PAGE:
More than two million people have not received money back for flights they were unable to board during the coronavirus pandemic, Which? estimates.
Around 2.3 million people across the UK have been left out of pocket for flights that were not cancelled, despite the circumstances often meaning they reasonably, or in some cases, legally, could not travel to their destination, the consumer group calculated.
Its estimates were based on a survey of more than 2,000 people across the UK in February.
People were asked if they had booked a flight that had gone ahead since March 2020 but that they could not take, and whether they had received a refund.
Since UK lockdowns started last March, millions of people have had flight bookings they were unable to use for reasons that were out of their control, although the airline did not cancel the flight.
All airlines should allow passengers the option to cancel for a full refund, as well as fee-free rebooking options, while these restrictions remain in placeRory Boland, Which? Travel
This has meant customers were not legally entitled to a refund or guaranteed a successful claim through their travel insurance or bank, Which? said.
Many passengers have been prevented from travelling because of local or national lockdowns, restrictions preventing entry at their destination, or the Foreign, Commonwealth and Development Office (FCDO) advising against non-essential travel.
Which? said passengers in these circumstances would often have only been given the choice of rebooking their flight or losing their money.
Rebooking may have meant paying a significant difference in fare if the new flights were more expensive, and trying to choose new dates without knowing when international travel is likely to resume again.
The consumer group also pointed out that travelling against FCDO advice often invalidates travel insurance policies.
Of those who told Which? they did not get their money back, half (49%) claimed they could not travel because of national or regional lockdown restrictions instructing them to stay at home.
In one case highlighted by Which?, at the start of 2020, Rebekah Evans, from Barry in South Wales, booked flights from Bristol to Turkey with easyJet via an online travel agent, costing more than £2,000.
A local lockdown was imposed two weeks before the holiday, which was set to be reviewed the day before they were due to fly.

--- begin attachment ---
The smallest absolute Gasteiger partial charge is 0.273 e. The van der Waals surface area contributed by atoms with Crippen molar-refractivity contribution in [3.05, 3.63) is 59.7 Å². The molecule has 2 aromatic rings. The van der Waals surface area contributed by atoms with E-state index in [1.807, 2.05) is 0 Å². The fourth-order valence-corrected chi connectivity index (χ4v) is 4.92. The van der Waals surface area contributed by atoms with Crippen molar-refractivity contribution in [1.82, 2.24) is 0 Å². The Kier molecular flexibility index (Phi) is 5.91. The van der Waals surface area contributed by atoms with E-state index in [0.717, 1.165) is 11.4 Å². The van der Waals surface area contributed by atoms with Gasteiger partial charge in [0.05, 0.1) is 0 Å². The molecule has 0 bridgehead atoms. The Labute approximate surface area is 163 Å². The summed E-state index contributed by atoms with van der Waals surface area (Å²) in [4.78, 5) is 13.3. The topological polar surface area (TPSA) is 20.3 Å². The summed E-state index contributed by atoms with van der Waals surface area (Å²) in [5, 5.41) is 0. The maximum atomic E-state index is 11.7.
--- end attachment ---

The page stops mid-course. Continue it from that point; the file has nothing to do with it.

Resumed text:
Ms Evans did not rebook the flights or accept a voucher in the hope of being able to fly if the local lockdown was lifted.
But people were then instructed not to leave Wales unless for emergencies, Which? said.
At the time of the flight, England was not in a lockdown, so it went ahead.
Ms Evans initially missed out on the opportunity to claim a voucher for the cost of her flight, but, since Which? intervened, easyJet has agreed to offer her a voucher as a gesture of goodwill.
We do require customers to contact us ahead of the flight departing to select an alternative optionEasyJet
EasyJet told Which?: “We do require customers to contact us ahead of the flight departing to select an alternative option. Unfortunately Miss Evans only contacted us after the flight had operated. As a gesture of goodwill, on this occasion, we will be in touch to offer a voucher for the value of her flights.”
Ryanair told Which? that passengers who book non-refundable flights are not entitled to refunds if they choose not to travel on flights which have operated.
Which? first raised the issue of people being unable to get their money back for flights they could not take because of lockdown with both the Civil Aviation Authority (CAA) and Competition and Markets Authority (CMA) in March 2020.
While not all passengers who told Which? they had not received their money back were legally prohibited from flying, the consumer champion has shared its findings with the CMA to aid its investigation into whether airlines have breached consumers’ legal rights by failing to offer cash refunds for flights they could not lawfully take because of lockdown restrictions.
Which? is advising anyone considering booking flights for this summer to wait until the situation around international travel becomes clearer.
It suggested booking a package holiday rather than a flight-only booking for stronger passenger protections, and only booking with a trusted provider with a generous and flexible booking policy.
Rory Boland, editor of Which? Travel, said: “With non-essential travel currently illegal, airlines must play their part in protecting public health by ensuring no-one is left out of pocket for abiding by the law and not travelling.
“All airlines should allow passengers the option to cancel for a full refund, as well as fee-free rebooking options, while these restrictions remain in place.”